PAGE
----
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Hans Hofmann & Alexander Liberman    Oct 20 - Nov 25, 2012

Hans Hofmann
Aironautique, 1949
Blue Extasy
Hans Hofmann
Blue Extasy, 1944
Hans Hofmann
Hallowin, 1948
Night Fall
Hans Hofmann
Night Fall
Still Life in Red and Black
Hans Hofmann
Still Life in Red and Black, 1945
Hans Hofmann
Untitled, 1945
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An exhibit of original works by two of the towering artistic talents of our era – Hans Hofmann and Alexander Liberman – 20 October – 25 November, opens with a reception Saturday, 20 October from 5-7 pm.

Hofmann was one of the most important artists of the postwar period, a catalyst of the Abstract Expressionist movement who was celebrated for his exuberant, color-filled canvases. Liberman was famed both as the esteemed magazine art director of Vogue and for his highly recognizable metal sculptures assembled from industrial objects, and painted in bright colors.

The exhibit will feature work executed during that critical point in Hofmann’s career when the last vestiges of representational form are giving way to the liberation of colorful vivid abstraction. It is precisely this emphasis on the vivid colorful abstraction of form that Alexander Liberman was trying to express in steel during this same time period.

Hans Hofmann (1880 -1966) was born in Weissenburg in Bavaria, Germany in 1880. He studied art in Munich and Paris, where he lived from 1904-14. He returned to Germany in 1914, and in 1915 he opened an art school in Munich. In 1930, Hofmann traveled to the United States, and from 1930-32 he taught at the University of California, Berkeley, and the Chouinard School of Art in Los Angeles. Because of the growing hostility toward intellectuals in Germany, Hofmann decided to remain in America. In 1932, Hofmann moved to New York. He taught at the Art Students League, then opened the Hans Hofmann School of Fine Arts in 1933. Hofmann died in 1966 in New York at the age of 86.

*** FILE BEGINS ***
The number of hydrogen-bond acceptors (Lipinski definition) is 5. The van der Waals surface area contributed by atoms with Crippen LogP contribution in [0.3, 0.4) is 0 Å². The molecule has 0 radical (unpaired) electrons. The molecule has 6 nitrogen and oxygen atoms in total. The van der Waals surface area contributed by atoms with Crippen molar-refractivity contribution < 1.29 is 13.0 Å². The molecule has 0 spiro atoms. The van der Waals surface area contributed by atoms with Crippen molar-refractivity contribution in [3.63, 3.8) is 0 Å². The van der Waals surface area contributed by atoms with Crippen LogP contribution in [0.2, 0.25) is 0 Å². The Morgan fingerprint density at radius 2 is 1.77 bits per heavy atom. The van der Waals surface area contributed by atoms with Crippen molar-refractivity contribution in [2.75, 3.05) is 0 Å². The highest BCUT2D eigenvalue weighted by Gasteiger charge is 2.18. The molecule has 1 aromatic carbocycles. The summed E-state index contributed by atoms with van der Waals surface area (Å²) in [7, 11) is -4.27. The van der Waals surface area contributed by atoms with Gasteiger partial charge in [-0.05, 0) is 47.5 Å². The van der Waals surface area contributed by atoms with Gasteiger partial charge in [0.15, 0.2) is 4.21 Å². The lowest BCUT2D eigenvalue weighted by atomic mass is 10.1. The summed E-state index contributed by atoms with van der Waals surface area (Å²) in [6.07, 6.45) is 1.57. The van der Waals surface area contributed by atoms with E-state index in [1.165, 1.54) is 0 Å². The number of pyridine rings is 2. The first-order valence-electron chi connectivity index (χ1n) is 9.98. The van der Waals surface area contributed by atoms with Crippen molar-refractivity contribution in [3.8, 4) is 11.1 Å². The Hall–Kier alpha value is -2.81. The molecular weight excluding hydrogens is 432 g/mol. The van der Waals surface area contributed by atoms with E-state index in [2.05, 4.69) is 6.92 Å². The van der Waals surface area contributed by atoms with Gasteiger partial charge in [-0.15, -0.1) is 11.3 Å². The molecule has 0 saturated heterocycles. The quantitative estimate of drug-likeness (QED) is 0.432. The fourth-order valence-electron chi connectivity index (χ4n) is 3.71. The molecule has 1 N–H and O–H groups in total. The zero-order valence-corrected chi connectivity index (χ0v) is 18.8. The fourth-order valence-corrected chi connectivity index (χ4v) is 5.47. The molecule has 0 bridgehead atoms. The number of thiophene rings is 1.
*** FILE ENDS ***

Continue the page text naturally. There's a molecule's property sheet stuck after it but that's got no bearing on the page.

Alexander Liberman (1912-1999) was born in 1912 in Kiev Russia, and left for London and Paris in 1921, making his way to the U.S. in 1941. During his long tenure at Vogue, Liberman commissioned artists such as: Cornell, Dali, Chagall, Duchamp, Braque, Rauschenberg and Johns. By the mid-1950s, Liberman was exhibiting his own paintings and photographs in galleries and museums around New York. In 1959 Liberman learned to weld steel and he quickly began making sculpture on a scale that required industrial machinery. He embraced the industrial scale of America that had so impressed him on his arrival to here in 1941.

The Morrison Gallery is located at 8 Old Barn Road near the intersection of Routes 7 and 341. Opened in 1999, the soaring, modern gallery offers on going exhibits of sculpture, painting and other media under the direction of owner William Morrison.

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